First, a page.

My month in books: September 2015

This month has been a busy and exciting time. I moved to another country for work. Going back to school means sacrificing various aspects of my life like the ability to read for fun. That isn’t to say that there isn’t lots to read. There is an endless list of things for me to read both in terms of general readings and fun bonus readings that profs expect us to do. We have been warned not to try and do all the readings because they will both literally crush us (under the sheer bulk of books) and in terms of our mental health and ability to lead balanced lives. On the other hand profs keep doing this annoying thing where they expect us to have done the readings when we show up to class. I’m always like you do remember saying that we shouldn’t even try to do all the readings right?

I am reading. Not as much as I am supposed to be. Apparently I only got through three books. That doesn’t include the heaps of PDFs. At least it’s a lot faster to write.

Out of the Woods: The Armchair Guide to Trees by Will Cohu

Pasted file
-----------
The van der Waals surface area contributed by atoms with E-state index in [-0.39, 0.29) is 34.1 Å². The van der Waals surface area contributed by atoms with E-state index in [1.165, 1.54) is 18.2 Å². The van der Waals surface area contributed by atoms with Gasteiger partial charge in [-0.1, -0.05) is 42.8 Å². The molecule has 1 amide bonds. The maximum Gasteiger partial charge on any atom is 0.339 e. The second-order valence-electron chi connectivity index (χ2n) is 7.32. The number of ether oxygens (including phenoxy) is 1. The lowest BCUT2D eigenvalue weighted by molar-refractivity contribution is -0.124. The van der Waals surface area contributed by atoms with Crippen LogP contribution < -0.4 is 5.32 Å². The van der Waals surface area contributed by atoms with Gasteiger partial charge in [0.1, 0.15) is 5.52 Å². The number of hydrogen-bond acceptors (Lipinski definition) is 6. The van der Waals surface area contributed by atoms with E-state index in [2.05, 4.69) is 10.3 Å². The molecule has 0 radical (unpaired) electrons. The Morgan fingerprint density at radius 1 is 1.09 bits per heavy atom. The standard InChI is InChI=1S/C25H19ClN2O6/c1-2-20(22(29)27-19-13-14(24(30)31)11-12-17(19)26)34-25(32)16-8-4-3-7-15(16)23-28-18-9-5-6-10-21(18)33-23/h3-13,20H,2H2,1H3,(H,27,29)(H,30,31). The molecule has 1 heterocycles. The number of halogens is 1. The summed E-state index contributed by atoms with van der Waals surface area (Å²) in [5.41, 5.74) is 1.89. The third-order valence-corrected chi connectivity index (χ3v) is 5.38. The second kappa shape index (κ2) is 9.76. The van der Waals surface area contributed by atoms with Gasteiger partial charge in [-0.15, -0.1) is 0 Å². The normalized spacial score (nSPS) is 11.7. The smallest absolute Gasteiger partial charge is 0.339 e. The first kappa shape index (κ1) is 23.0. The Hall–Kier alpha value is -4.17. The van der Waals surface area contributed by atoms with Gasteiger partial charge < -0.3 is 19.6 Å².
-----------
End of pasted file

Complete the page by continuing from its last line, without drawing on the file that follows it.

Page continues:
Case Histories by Kate Atkinson

Life Between Buildings: Using Public Space by Jan Gehl

I bought Out of the Woods by Will Cohu randomly while strolling around Waterstones. It’s a nice bookstore with loads of good stuff in it. I was still living in temporary accommodation before moving in and had lots of time on my hands. I was almost done the book I was on so I bought it. Out of the Woods was quirky and humourous. I learned a lot about trees and left with a greater appreciation for forested areas. It was focused on England so I don’t know how much of it is relevant here.

I found Case Histories by Kate Atkinson at a Little Free Library in Vancouver. I’d read A Night at the Museum and liked it so I decided to take it home. I didn’t have time to read it so I brought it to Calgary. It ended up in my backpack on the flight over mostly because Atkinson is from Scotland. I thought that would be appropriate. I really liked the novel and her take on detective stories. The characters were interesting and she revealed things in clever ways. Unlike many detective novels she didn’t do anything too crazy or over the top. The story lead the way.

Of all the books on our list Life Between Buildings by Jan Gehl seemed like the most interesting one so I decided to read it first. I’ve read his work before and liked it. The ideas are interesting and there are lots of pictures — the upside of urban design is that some of the books include a lot of pictures.

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